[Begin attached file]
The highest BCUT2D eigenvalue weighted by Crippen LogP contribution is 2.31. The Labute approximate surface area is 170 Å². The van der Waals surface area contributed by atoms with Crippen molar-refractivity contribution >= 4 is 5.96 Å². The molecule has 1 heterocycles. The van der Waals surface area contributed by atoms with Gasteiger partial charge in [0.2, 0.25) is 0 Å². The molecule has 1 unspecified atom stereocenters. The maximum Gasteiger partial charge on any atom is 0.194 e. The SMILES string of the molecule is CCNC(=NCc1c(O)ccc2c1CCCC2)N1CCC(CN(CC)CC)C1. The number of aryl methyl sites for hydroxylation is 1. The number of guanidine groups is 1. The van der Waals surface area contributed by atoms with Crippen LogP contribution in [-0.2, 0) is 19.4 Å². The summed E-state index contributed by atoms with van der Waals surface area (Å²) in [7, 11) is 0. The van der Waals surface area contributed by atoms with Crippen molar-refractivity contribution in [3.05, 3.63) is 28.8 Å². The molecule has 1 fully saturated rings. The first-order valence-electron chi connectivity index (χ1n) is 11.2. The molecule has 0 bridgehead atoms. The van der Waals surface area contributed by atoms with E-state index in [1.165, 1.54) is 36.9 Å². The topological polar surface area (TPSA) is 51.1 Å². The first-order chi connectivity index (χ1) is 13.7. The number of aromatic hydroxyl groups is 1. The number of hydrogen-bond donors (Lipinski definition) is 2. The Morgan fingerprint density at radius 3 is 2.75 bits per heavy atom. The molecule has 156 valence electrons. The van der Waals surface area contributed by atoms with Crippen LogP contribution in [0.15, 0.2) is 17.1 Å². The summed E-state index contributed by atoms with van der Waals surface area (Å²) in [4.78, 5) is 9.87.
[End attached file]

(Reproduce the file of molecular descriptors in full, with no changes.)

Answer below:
The highest BCUT2D eigenvalue weighted by Crippen LogP contribution is 2.31. The Labute approximate surface area is 170 Å². The van der Waals surface area contributed by atoms with Crippen molar-refractivity contribution >= 4 is 5.96 Å². The molecule has 1 heterocycles. The van der Waals surface area contributed by atoms with Gasteiger partial charge in [0.2, 0.25) is 0 Å². The molecule has 1 unspecified atom stereocenters. The maximum Gasteiger partial charge on any atom is 0.194 e. The SMILES string of the molecule is CCNC(=NCc1c(O)ccc2c1CCCC2)N1CCC(CN(CC)CC)C1. The number of aryl methyl sites for hydroxylation is 1. The number of guanidine groups is 1. The van der Waals surface area contributed by atoms with Crippen LogP contribution in [-0.2, 0) is 19.4 Å². The summed E-state index contributed by atoms with van der Waals surface area (Å²) in [7, 11) is 0. The van der Waals surface area contributed by atoms with Crippen molar-refractivity contribution in [3.05, 3.63) is 28.8 Å². The molecule has 1 fully saturated rings. The first-order valence-electron chi connectivity index (χ1n) is 11.2. The molecule has 0 bridgehead atoms. The van der Waals surface area contributed by atoms with E-state index in [1.165, 1.54) is 36.9 Å². The topological polar surface area (TPSA) is 51.1 Å². The first-order chi connectivity index (χ1) is 13.7. The number of aromatic hydroxyl groups is 1. The number of hydrogen-bond donors (Lipinski definition) is 2. The Morgan fingerprint density at radius 3 is 2.75 bits per heavy atom. The molecule has 156 valence electrons. The van der Waals surface area contributed by atoms with Crippen LogP contribution in [0.15, 0.2) is 17.1 Å². The summed E-state index contributed by atoms with van der Waals surface area (Å²) in [4.78, 5) is 9.87.